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					Biomimetic poly(amidoamine) hydrogels as synthetic materials for cell culture

August 25

2009

Abstract Background: Poly(amidoamine)s (PAAs) are synthetic polymers endowed with many biologically interesting properties, being highly biocompatible, non toxic and biodegradable. Hydrogels based on PAAs can be easily modified during the synthesis by the introduction of functional comonomers. Aim of this work is the development and testing of novel amphoteric nanosized poly(amidoamine) hydrogel film incorporating 4-aminobutylguanidine (agmatine) moieties to create RGD-mimicking repeating units for promoting cell adhesion. Results: A systematic comparative study of the response of an epithelial cell line was performed on hydrogels with agmatine and on non-functionalized amphoteric poly(amidoamine) hydrogels and tissue culture plastic substrates. The cell adhesion on the agmatine containing substrates was comparable to that on plastic substrates and significantly enhanced with respect to the nonfunctionalized controls. Interestingly, spreading and proliferation on the functionalized supports are slower than on plastic exhibiting the possibility of an easier control of the cell growth kinetics. In order to favor the handling of the samples, a procedure for the production of bi-layered constructs was also developed by means the deposition via spin coating of a thin layer of hydrogel on a pretreated cover slip. Conclusion: The obtained results reveal that PAAs hydrogels can be profitably functionalized and, in general, undergo physical and chemical modifications to meet specific requirements. In particular the incorporation of agmatine warrants good potential in the field of cell culturing and the development of supported functionalized hydrogels on cover glass are very promising substrates for applications in cell screening devices.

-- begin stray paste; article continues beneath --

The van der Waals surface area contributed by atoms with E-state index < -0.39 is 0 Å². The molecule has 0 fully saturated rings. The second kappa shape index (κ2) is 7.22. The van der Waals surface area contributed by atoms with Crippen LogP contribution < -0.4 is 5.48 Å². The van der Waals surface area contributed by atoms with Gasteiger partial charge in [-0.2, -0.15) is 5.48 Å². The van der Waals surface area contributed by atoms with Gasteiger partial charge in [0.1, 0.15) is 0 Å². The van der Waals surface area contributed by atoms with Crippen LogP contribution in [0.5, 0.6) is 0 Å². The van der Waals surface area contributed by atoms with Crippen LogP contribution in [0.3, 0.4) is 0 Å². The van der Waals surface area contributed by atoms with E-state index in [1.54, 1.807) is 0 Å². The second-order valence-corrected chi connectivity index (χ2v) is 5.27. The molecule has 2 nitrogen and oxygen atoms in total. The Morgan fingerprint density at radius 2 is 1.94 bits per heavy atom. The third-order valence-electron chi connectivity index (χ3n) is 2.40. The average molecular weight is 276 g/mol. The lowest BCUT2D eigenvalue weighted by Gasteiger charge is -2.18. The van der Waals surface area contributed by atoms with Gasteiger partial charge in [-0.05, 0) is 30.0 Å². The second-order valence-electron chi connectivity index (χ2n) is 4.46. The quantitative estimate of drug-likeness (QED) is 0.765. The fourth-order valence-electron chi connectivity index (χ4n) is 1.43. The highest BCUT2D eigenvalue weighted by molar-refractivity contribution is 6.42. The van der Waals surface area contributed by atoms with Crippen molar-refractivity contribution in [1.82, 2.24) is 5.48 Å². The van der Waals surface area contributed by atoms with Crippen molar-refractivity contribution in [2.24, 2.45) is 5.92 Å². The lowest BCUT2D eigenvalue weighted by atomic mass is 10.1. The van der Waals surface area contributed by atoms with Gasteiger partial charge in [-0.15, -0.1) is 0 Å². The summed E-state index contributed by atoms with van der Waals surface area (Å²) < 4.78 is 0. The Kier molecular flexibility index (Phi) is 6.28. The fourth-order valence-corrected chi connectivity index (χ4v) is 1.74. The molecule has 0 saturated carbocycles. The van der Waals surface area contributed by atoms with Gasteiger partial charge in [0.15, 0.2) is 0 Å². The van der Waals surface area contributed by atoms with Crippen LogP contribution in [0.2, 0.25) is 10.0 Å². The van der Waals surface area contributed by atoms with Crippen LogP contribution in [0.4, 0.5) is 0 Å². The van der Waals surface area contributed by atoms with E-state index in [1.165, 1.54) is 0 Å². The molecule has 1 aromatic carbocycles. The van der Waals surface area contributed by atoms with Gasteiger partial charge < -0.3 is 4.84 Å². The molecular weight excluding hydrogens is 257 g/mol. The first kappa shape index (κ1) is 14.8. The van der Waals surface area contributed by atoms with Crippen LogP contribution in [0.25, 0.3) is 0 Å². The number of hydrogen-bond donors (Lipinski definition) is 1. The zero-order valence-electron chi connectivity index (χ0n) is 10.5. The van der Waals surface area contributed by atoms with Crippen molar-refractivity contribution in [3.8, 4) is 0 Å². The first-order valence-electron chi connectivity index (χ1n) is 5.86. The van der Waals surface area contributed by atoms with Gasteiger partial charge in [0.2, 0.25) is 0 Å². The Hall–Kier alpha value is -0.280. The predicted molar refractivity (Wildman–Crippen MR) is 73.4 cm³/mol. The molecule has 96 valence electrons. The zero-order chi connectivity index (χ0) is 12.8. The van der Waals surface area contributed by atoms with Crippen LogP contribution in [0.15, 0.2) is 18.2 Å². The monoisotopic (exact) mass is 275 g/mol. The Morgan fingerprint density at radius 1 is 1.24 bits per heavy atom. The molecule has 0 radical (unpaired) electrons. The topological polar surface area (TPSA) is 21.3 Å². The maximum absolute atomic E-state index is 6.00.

A synthesis on the journal article of Biomimetic poly(amidoamine) hydrogels as synthetic materials for cell culture Submitted by: Kevin S. Cuarta Submitted to: Mr. Alvin B. Cervania